Does all of this apply to Medical Cannabis? Yes. If your primary care physician is not also your Qualified Medical Provider or Limited Medical Provider, they need to know that you use Medical Cannabis. Likewise, it is a good idea to inform your Pharmacy Medical Provider of any other medications you are currently using.
A big concern people seem to have is that Medical Cannabis could interfere with prescription antibiotics. Some people are concerned that mixing the two is not safe. Let us nix the safety issue right from the get-go. To our knowledge, there have been no reports of dangerous drug interactions between cannabis and antibiotics. No worries there.
Still, there are legitimate concerns the cannabis might dilute the effects of certain antibiotics. This is entirely possible; we just don’t know at this point. Some of the antibiotics that raise concern are clindamycin, erythromycin, and clarithromycin. Penicillin and amoxicillin both appear to be unaffected by cannabis.
Antibiotics are largely benign in terms of their side effects. That is not the case with other drugs. Your doctor might prescribe a medication with a known side effect of making you drowsy. In such a case, using Medical Cannabis along with that other medication could enhance that particular side effect. Remember that THC has a sedating effect in most people.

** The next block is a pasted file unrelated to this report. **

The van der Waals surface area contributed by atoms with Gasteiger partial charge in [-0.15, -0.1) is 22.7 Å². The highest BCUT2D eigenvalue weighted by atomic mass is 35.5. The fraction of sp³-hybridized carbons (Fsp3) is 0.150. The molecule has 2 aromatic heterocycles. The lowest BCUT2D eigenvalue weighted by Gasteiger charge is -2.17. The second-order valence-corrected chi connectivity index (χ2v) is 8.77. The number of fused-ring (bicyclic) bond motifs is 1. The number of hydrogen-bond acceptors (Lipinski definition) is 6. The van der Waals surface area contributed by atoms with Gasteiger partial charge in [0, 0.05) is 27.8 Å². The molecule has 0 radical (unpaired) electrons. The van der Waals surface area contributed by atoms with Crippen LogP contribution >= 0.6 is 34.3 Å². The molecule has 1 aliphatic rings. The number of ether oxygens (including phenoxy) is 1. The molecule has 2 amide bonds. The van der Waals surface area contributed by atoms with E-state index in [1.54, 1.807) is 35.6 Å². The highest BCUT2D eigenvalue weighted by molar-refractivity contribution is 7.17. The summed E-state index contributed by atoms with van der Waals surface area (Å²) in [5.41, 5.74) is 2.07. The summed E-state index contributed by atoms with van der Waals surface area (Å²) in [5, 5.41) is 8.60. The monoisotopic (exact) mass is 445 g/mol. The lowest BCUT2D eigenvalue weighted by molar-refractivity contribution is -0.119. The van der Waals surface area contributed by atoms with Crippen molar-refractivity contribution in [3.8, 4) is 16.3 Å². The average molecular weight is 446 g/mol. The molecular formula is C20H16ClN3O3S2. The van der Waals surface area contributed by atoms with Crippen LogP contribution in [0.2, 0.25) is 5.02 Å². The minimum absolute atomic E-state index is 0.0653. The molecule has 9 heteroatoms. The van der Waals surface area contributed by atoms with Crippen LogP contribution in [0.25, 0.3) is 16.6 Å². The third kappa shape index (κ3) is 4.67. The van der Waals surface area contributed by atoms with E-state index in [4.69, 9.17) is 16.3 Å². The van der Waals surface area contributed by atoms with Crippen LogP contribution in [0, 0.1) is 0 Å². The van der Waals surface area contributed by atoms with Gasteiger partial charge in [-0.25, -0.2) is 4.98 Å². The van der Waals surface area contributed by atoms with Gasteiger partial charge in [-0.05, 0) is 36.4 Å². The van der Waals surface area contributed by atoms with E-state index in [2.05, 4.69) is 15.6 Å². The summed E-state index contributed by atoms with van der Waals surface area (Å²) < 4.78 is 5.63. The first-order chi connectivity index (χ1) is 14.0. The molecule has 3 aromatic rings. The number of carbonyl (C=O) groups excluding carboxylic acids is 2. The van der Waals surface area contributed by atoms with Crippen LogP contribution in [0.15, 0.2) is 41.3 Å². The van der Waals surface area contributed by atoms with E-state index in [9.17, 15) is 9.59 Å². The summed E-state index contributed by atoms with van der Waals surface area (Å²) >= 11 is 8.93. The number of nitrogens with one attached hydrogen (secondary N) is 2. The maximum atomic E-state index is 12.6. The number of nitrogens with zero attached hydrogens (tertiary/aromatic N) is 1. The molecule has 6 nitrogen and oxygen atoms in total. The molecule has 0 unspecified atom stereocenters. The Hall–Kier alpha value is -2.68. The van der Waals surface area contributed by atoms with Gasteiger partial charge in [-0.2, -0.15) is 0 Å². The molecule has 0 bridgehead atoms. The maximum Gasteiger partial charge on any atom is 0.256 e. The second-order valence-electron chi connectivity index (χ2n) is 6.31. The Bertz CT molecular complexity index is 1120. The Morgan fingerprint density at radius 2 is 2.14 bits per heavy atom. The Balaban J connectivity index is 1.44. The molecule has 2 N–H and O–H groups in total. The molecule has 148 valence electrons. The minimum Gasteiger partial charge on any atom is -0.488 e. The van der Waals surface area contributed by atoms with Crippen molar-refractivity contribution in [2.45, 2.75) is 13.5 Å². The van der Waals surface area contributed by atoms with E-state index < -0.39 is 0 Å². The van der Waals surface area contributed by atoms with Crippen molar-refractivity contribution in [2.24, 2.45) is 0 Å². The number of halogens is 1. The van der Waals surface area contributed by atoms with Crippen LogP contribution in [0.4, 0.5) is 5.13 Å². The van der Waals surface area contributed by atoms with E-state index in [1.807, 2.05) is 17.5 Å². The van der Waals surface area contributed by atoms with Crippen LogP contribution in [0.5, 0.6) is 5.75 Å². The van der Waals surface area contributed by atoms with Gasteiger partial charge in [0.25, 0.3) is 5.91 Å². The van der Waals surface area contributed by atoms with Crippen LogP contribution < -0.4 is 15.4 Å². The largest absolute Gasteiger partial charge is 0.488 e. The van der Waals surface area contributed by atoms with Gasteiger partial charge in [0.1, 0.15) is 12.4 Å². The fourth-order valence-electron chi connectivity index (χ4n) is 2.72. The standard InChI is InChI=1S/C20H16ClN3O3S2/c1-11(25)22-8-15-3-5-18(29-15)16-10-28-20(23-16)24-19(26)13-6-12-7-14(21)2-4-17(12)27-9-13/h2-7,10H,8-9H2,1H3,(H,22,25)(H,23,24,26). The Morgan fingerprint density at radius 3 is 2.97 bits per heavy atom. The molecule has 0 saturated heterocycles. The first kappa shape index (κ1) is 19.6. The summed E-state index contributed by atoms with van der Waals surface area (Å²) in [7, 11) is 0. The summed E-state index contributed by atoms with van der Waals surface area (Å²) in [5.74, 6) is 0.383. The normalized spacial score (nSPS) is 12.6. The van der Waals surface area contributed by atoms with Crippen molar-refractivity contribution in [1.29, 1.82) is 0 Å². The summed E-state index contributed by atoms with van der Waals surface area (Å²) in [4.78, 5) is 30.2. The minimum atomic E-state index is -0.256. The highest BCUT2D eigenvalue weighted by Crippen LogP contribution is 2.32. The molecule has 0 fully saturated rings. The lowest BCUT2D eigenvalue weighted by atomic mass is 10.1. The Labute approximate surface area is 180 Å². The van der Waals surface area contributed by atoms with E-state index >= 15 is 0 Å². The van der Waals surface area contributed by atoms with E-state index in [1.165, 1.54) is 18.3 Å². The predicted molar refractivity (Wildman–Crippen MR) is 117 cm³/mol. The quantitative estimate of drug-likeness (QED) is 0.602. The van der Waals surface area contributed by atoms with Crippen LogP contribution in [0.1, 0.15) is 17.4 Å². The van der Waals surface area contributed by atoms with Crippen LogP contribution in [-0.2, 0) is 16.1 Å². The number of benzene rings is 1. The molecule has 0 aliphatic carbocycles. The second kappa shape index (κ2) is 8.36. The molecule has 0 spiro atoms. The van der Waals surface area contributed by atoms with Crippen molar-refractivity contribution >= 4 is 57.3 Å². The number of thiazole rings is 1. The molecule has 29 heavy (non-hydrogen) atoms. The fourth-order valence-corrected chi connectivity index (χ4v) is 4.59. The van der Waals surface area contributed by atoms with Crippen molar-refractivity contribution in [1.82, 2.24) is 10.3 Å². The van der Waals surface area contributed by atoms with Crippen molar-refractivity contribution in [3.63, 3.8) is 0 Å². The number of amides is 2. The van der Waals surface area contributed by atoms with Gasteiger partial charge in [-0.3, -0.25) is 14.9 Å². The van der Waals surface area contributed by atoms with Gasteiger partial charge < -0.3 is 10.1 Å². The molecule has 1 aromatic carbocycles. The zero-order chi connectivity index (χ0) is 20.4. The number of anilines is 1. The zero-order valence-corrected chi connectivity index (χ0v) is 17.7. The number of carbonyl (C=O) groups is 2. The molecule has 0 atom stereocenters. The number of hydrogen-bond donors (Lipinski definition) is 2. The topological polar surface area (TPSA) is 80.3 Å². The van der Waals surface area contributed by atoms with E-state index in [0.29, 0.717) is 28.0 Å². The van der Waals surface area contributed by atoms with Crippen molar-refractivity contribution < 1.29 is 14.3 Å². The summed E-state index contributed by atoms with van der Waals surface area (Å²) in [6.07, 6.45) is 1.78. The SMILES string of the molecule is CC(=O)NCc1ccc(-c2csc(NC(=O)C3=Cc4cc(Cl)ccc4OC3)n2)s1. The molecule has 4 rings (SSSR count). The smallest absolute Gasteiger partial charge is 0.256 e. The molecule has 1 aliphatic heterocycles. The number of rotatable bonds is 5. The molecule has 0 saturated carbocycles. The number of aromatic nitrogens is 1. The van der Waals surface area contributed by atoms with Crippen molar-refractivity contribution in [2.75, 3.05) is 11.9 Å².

You should also be careful about using Medical Cannabis alongside prescription opioids. We personally know of people who used cannabis to get themselves off opioids, and that’s good. But doing something like that is always best when there is medical supervision involved. You can get yourself into real trouble by consuming too much cannabis while also taking prescription opioids.
All of this boils down to the realization that it’s entirely possible for cannabis to interact with other medications. We do not have any hard science on the topic because Medical Cannabis is still so new. That’s the bad news. The good news is that we have never heard widespread reports of extremely negative drug interactions.
As a patient, be prepared to have frank discussions with your Qualified Medical Provider and Pharmacy Medical Provider. Both need to know about all the medications you use. This includes over-the-counter drugs. They need to know for the simple fact that drug interactions do occur.
As of now, there do not seem to be any particular safety issues related to using Medical Cannabis alongside other prescriptions. But don’t just assume. Talk things over with your medical providers and give them the opportunity to offer their recommendations.
In closing, do not hesitate to report any potential interaction issues to your medical provider. For instance, you may suspect that your Medical Cannabis enhanced the sedating effects of another medication. Your doctor needs to know this. They may decide that it is best to write you a new prescription for a different drug.
Drug interaction is always a concern when doctors write prescriptions. Thankfully, Medical Cannabis doesn’t appear to cause any major interaction issues with the most commonly utilized prescription drugs. If anything on this front changes, we will be sure to let our readers know.
Pay a visit to your Utah Medical Cannabis Pharmacy and you will find strain and product names like Bubba Kush, Fatso, and Purple Afghan Kush. Whatever you do, don’t choose a Medical Cannabis product based solely on its name. Do not get drawn into names to the extent that you believe they tell you something about the effectiveness of the product. They don’t.